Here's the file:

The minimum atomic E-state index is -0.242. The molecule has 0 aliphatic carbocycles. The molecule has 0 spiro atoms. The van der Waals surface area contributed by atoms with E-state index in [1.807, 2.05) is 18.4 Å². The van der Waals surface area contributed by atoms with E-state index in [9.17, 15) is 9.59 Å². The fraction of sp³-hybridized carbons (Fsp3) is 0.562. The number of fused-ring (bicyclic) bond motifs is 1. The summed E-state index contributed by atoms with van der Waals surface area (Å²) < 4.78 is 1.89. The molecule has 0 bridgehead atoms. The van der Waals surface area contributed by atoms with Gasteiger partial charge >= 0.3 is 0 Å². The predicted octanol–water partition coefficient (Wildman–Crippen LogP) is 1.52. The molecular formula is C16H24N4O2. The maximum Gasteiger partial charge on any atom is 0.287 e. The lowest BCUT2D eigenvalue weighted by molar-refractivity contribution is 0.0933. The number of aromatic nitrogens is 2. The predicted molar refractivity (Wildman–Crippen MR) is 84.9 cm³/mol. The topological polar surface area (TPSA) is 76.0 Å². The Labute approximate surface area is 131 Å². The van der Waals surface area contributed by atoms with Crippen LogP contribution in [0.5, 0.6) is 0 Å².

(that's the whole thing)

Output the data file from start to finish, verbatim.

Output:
The minimum atomic E-state index is -0.242. The molecule has 0 aliphatic carbocycles. The molecule has 0 spiro atoms. The van der Waals surface area contributed by atoms with E-state index in [1.807, 2.05) is 18.4 Å². The van der Waals surface area contributed by atoms with E-state index in [9.17, 15) is 9.59 Å². The fraction of sp³-hybridized carbons (Fsp3) is 0.562. The number of fused-ring (bicyclic) bond motifs is 1. The summed E-state index contributed by atoms with van der Waals surface area (Å²) < 4.78 is 1.89. The molecule has 0 bridgehead atoms. The van der Waals surface area contributed by atoms with Gasteiger partial charge >= 0.3 is 0 Å². The predicted octanol–water partition coefficient (Wildman–Crippen LogP) is 1.52. The molecular formula is C16H24N4O2. The maximum Gasteiger partial charge on any atom is 0.287 e. The lowest BCUT2D eigenvalue weighted by molar-refractivity contribution is 0.0933. The number of aromatic nitrogens is 2. The predicted molar refractivity (Wildman–Crippen MR) is 84.9 cm³/mol. The topological polar surface area (TPSA) is 76.0 Å². The Labute approximate surface area is 131 Å². The van der Waals surface area contributed by atoms with Crippen LogP contribution in [0.5, 0.6) is 0 Å².